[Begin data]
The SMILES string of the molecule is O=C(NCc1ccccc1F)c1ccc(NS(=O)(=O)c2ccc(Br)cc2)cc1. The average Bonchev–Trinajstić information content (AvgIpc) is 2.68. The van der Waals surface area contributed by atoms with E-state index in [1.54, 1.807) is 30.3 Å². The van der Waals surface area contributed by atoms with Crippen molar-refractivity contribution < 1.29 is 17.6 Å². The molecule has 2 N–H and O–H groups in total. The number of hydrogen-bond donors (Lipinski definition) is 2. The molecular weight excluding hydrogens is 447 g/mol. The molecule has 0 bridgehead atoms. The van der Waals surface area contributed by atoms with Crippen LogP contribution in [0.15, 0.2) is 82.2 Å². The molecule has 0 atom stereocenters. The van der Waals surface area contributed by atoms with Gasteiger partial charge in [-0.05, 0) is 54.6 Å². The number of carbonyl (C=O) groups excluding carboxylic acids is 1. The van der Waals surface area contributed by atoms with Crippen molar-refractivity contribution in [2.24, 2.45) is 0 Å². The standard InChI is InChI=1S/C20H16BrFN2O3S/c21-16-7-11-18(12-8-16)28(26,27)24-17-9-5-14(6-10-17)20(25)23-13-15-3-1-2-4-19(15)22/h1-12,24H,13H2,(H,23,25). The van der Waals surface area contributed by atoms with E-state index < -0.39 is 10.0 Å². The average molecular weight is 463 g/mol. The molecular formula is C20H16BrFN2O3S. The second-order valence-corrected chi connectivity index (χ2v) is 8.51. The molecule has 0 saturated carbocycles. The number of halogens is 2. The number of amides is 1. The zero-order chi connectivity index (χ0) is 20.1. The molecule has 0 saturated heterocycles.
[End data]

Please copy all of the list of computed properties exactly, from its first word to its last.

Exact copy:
The SMILES string of the molecule is O=C(NCc1ccccc1F)c1ccc(NS(=O)(=O)c2ccc(Br)cc2)cc1. The average Bonchev–Trinajstić information content (AvgIpc) is 2.68. The van der Waals surface area contributed by atoms with E-state index in [1.54, 1.807) is 30.3 Å². The van der Waals surface area contributed by atoms with Crippen molar-refractivity contribution < 1.29 is 17.6 Å². The molecule has 2 N–H and O–H groups in total. The number of hydrogen-bond donors (Lipinski definition) is 2. The molecular weight excluding hydrogens is 447 g/mol. The molecule has 0 bridgehead atoms. The van der Waals surface area contributed by atoms with Crippen LogP contribution in [0.15, 0.2) is 82.2 Å². The molecule has 0 atom stereocenters. The van der Waals surface area contributed by atoms with Gasteiger partial charge in [-0.05, 0) is 54.6 Å². The number of carbonyl (C=O) groups excluding carboxylic acids is 1. The van der Waals surface area contributed by atoms with Crippen molar-refractivity contribution in [2.24, 2.45) is 0 Å². The standard InChI is InChI=1S/C20H16BrFN2O3S/c21-16-7-11-18(12-8-16)28(26,27)24-17-9-5-14(6-10-17)20(25)23-13-15-3-1-2-4-19(15)22/h1-12,24H,13H2,(H,23,25). The van der Waals surface area contributed by atoms with E-state index < -0.39 is 10.0 Å². The average molecular weight is 463 g/mol. The molecular formula is C20H16BrFN2O3S. The second-order valence-corrected chi connectivity index (χ2v) is 8.51. The molecule has 0 saturated carbocycles. The number of halogens is 2. The number of amides is 1. The zero-order chi connectivity index (χ0) is 20.1. The molecule has 0 saturated heterocycles.